RCP praises OECD's willingness to work with stakeholders on 'wide-ranging' health initiatives

Representatives of the Royal College of Physicians (RCP) who recently visited the Organisation for Economic Co-operation and Development (OECD) have praised the Paris-based organisation's 'desire to work with expert stakeholders such as the RCP' on its wide-ranging programme of health work.  

Following the meeting last week, in which the OECD outlined its plans to expand and transform the global health and social workforce, discussed progress on the PaRIS initiative, and highlighted its work to tackle harmful alcohol consumption, the representatives said they had held 'very informative and useful discussions'.

They added that the talks – which centred on key links between the high-quality data and reports they produce, and how the implementation [of this output] might be strengthened – had allowed them to highlight how they can connect the wealth of RCP expertise and knowledge with EU and wider European policymaking.

Discussing the visit, Paul Belcher, RCP principal European adviser and representative to the European Public Health Alliance (EPHA), said: 

OECD is now firmly on the European health policy map and this visit to Paris emphasised their desire to work with expert stakeholders such as the RCP – this is welcome. Indeed, the 5-yearly OECD Health Forum held in January 2017 that we attended brought together a huge and impressive range of clinical, public health, civil society and patient groups.

I look forward to OECD harnessing this expertise in future to further enhance its impressive reports and studies, as well as maximising their impact and policy implementation, as its wide-ranging programme of health work unfolds.

OECD is now firmly on the European health policy map and this visit to Paris emphasised their desire to work with expert stakeholders such as the RCP

Paul Belcher, RCP principal European adviser and representative to the European Public Health Alliance (EPHA)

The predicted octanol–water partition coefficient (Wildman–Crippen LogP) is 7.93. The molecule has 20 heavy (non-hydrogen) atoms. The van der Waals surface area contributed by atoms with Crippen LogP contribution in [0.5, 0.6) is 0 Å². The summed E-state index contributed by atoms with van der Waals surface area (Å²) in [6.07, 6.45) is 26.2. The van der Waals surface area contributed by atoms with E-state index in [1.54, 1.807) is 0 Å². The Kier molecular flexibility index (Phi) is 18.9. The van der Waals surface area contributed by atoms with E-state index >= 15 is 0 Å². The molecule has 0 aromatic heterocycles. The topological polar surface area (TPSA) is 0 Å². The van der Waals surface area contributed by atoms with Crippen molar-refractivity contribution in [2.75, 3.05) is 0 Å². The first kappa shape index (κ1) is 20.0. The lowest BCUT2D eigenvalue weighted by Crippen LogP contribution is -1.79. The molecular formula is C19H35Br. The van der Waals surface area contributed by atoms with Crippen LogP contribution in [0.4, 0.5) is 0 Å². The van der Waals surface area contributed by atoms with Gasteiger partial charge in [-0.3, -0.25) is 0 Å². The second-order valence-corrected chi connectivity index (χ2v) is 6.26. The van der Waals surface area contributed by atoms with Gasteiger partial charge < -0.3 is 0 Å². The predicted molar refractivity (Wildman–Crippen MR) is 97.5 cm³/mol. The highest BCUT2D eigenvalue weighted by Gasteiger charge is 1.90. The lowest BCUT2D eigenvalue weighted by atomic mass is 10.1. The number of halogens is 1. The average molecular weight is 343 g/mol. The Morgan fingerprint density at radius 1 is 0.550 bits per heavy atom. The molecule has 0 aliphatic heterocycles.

Professor David Oliver, RCP clinical vice president added:

I gained a better understanding of how they prioritise and carry out their work on health, healthcare, social care, public health. There are real areas of common interest and synergy about workforce, workforce planning, workforce roles, competencies, capability, futurology (eg how it might be affected by tech developments), teams and roles within them where RCP has considerable expertise and data and ability to add value to OECD work.

With work on value, variation, population health, population medicine, our expertise with big national clinical audits and our collaboration with the GIRFT programme (and other initiatives like 'choosing wisely') mean we could do some collaborative work or at least data-sharing with OECD. 

RCP representative on EU alcohol policies and scientific advisor on alcohol at the European Public Health Alliance, Professor Nick Sheron, said: 

I welcome the valuable work OECD is conducting to identify the most effective policies to combat chronic diseases and particularly to reduce alcohol harm. Their 2015 report was an impressive start, which the RCP rightly welcomed, but we still have many challenges ahead.

In terms of trends in liver mortality, the UK is in the same group as Romania, Hungary and Bulgaria with very high or increasing liver deaths as a result of alcohol, and liver disease is likely to eclipse ischaemic heart disease as the leading cause of years or working life lost as a result of further increases since the repeal of the UK duty escalator in 2013. The RCP and myself stand ready to assist OECD in developing effective strategies to combat the range of chronic diseases caused particularly by alcohol, obesity and tobacco.